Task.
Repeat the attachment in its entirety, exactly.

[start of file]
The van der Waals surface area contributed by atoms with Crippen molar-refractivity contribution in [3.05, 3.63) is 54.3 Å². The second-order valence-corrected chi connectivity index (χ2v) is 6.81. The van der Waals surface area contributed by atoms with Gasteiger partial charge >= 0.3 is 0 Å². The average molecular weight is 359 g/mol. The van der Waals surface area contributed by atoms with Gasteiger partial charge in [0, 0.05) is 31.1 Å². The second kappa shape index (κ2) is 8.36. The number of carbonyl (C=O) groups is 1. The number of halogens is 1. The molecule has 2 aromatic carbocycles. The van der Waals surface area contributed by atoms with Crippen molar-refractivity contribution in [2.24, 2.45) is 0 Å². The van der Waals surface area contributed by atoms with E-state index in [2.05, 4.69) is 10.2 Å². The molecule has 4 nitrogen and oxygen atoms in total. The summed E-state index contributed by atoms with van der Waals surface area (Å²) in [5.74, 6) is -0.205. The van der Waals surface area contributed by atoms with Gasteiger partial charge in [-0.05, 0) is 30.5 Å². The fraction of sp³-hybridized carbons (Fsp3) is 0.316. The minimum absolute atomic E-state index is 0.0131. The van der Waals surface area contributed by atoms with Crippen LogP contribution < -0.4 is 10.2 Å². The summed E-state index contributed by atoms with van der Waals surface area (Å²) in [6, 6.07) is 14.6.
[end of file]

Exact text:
The van der Waals surface area contributed by atoms with Crippen molar-refractivity contribution in [3.05, 3.63) is 54.3 Å². The second-order valence-corrected chi connectivity index (χ2v) is 6.81. The van der Waals surface area contributed by atoms with Gasteiger partial charge >= 0.3 is 0 Å². The average molecular weight is 359 g/mol. The van der Waals surface area contributed by atoms with Gasteiger partial charge in [0, 0.05) is 31.1 Å². The second kappa shape index (κ2) is 8.36. The number of carbonyl (C=O) groups is 1. The number of halogens is 1. The molecule has 2 aromatic carbocycles. The van der Waals surface area contributed by atoms with Crippen molar-refractivity contribution in [2.24, 2.45) is 0 Å². The van der Waals surface area contributed by atoms with E-state index in [2.05, 4.69) is 10.2 Å². The molecule has 4 nitrogen and oxygen atoms in total. The summed E-state index contributed by atoms with van der Waals surface area (Å²) in [5.74, 6) is -0.205. The van der Waals surface area contributed by atoms with Gasteiger partial charge in [-0.05, 0) is 30.5 Å². The fraction of sp³-hybridized carbons (Fsp3) is 0.316. The minimum absolute atomic E-state index is 0.0131. The van der Waals surface area contributed by atoms with Crippen LogP contribution < -0.4 is 10.2 Å². The summed E-state index contributed by atoms with van der Waals surface area (Å²) in [6, 6.07) is 14.6.